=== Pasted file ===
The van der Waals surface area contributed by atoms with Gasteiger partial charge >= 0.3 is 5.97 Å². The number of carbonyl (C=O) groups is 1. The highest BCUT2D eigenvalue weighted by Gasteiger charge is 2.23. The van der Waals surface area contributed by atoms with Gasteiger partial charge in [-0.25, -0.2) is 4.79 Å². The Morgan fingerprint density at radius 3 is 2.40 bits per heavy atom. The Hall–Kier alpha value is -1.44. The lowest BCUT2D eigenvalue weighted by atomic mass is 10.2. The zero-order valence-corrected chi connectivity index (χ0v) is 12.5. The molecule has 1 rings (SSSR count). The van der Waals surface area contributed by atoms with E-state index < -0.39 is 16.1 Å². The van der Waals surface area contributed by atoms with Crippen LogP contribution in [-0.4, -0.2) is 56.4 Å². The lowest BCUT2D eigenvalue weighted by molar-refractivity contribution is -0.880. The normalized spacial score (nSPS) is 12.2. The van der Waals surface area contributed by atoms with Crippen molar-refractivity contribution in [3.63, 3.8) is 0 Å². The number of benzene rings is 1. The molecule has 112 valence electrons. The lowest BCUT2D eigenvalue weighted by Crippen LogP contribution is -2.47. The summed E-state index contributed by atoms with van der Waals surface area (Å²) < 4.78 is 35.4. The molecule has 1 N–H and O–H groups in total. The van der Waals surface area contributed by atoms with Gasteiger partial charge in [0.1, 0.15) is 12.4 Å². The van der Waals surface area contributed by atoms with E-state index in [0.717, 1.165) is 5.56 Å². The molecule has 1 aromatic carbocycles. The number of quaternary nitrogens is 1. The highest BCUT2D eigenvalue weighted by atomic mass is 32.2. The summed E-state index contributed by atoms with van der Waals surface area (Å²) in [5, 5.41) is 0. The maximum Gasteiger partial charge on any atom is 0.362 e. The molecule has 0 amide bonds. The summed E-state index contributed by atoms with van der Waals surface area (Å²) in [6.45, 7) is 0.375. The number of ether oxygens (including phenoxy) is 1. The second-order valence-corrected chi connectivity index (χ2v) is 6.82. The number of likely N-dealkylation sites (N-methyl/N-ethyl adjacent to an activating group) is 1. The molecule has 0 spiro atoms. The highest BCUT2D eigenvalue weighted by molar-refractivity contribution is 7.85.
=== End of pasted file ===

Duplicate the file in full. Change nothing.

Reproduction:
The van der Waals surface area contributed by atoms with Gasteiger partial charge >= 0.3 is 5.97 Å². The number of carbonyl (C=O) groups is 1. The highest BCUT2D eigenvalue weighted by Gasteiger charge is 2.23. The van der Waals surface area contributed by atoms with Gasteiger partial charge in [-0.25, -0.2) is 4.79 Å². The Morgan fingerprint density at radius 3 is 2.40 bits per heavy atom. The Hall–Kier alpha value is -1.44. The lowest BCUT2D eigenvalue weighted by atomic mass is 10.2. The zero-order valence-corrected chi connectivity index (χ0v) is 12.5. The molecule has 1 rings (SSSR count). The van der Waals surface area contributed by atoms with E-state index < -0.39 is 16.1 Å². The van der Waals surface area contributed by atoms with Crippen LogP contribution in [-0.4, -0.2) is 56.4 Å². The lowest BCUT2D eigenvalue weighted by molar-refractivity contribution is -0.880. The normalized spacial score (nSPS) is 12.2. The van der Waals surface area contributed by atoms with Crippen molar-refractivity contribution in [3.63, 3.8) is 0 Å². The number of benzene rings is 1. The molecule has 112 valence electrons. The lowest BCUT2D eigenvalue weighted by Crippen LogP contribution is -2.47. The summed E-state index contributed by atoms with van der Waals surface area (Å²) < 4.78 is 35.4. The molecule has 1 N–H and O–H groups in total. The van der Waals surface area contributed by atoms with Gasteiger partial charge in [0.1, 0.15) is 12.4 Å². The van der Waals surface area contributed by atoms with E-state index in [0.717, 1.165) is 5.56 Å². The molecule has 1 aromatic carbocycles. The number of quaternary nitrogens is 1. The highest BCUT2D eigenvalue weighted by atomic mass is 32.2. The summed E-state index contributed by atoms with van der Waals surface area (Å²) in [5, 5.41) is 0. The maximum Gasteiger partial charge on any atom is 0.362 e. The molecule has 0 amide bonds. The summed E-state index contributed by atoms with van der Waals surface area (Å²) in [6.45, 7) is 0.375. The number of ether oxygens (including phenoxy) is 1. The second-order valence-corrected chi connectivity index (χ2v) is 6.82. The number of likely N-dealkylation sites (N-methyl/N-ethyl adjacent to an activating group) is 1. The molecule has 0 spiro atoms. The highest BCUT2D eigenvalue weighted by molar-refractivity contribution is 7.85.